Comment by Marcia Tiemeyer on October 31, 2012 at 11:22am

This post strikes a cord for me, personal appearance is one of my pet peeves with candidates.  Frumpy is a nice way of saying that people let themselves go and don't take care of personal hygiene.  It really doesn't matter what age, but it seems to be a bit more prevalent in middle to older candidates.  You only have 10 seconds on first meeting to register an impression, be it good or bad.  It takes much longer to change that impression once it is registered.  Anyone going for an interview needs to be able to make the best visual impression they can.  Being frumpy can give the employer the impression that the person is not able to keep up and perhaps not able to adjust to an ever changing environment.  It's one thing to be over weight, which can be a distraction but can be over looked in the interview, but it is quite another issue when it comes to personal hygiene and clothing issues.  You don't need plastic surgery to make sure your hair, beard, mustache, eye brows and nose hair (yes I said nose), are all trimmed and neat.  I wouldn't hurt  for a female candidate to have a good hair trim and color, or at least have hair in an age appropriate style. Please take a look at your eye glasses.  If you haven't replaced the frames in the last 15 years, it's time to update your style.  Take out peircings and try to cover up tatoos.   I'm not asking candidates to go to Brooks Brothers  or Nordstroms to buy an interview outfit, but please make sure your clothes are clean, pressed and fit you properly.  Please don't wear athletic shoes to an interview even if it hurts you to wear a dress shoe.  I could go on and on, but I'm sure you all get the picture.  It just amazes me how many people shoot thenselves in the foot before they even walk in the door.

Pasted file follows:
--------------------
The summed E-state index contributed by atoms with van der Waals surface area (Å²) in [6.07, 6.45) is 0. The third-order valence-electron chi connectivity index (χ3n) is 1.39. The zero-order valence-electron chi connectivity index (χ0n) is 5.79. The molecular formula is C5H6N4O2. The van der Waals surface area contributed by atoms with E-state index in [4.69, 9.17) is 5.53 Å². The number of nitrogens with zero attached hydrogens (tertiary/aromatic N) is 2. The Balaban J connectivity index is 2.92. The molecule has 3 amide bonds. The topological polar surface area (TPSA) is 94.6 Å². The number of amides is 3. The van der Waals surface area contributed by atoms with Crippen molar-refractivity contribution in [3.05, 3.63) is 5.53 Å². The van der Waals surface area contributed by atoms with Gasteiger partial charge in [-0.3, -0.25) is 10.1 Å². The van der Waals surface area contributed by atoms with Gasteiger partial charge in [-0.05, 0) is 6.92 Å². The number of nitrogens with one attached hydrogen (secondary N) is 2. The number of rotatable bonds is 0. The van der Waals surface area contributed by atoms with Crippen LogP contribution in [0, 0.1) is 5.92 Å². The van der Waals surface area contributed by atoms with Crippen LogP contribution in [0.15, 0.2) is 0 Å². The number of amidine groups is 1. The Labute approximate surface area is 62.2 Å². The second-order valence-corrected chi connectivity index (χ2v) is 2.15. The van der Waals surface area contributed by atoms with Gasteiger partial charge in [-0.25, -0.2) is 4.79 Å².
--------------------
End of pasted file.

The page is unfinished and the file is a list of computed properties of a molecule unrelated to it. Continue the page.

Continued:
Comment by Martin O'Shea on October 31, 2012 at 10:52pm

Ha! Frumpy!....great term, going to be using that. But it is true a lot of recruiters will base some of their decision on looks and I have to agree on a certain level, not to the extent of sueing them because they had plastic surgery. But in the sense that if they walk in to an interview not dressed appropraitely or as Marcia mentioned about hygiene,clothing,hair etc. Is that one of the queries the interviewer will be thinking is, if they cant look after themselves properly how on earth are they going to deliever to our candidates/clients. I have shown up to an interview without my tie and jacket and the first thing I did was to apologies for not being accordingly dressed, and told him that it would of looked too supscious at my office. Althought I didn't get the job he and I  are still in touch for any developments in the future. 

Comment

You need to be a member of RecruitingBlogs to add comments!

Join RecruitingBlogs

Subscribe

Free Webinar!

Marketing Partners

RecruitingBlogs on Twitter

Recruiting Videos

  • Add Videos
  • View All

© 2014   Created by RecruitingBlogs.   Powered by

Badges  |  Report an Issue  |  Terms of Service

scroll to the top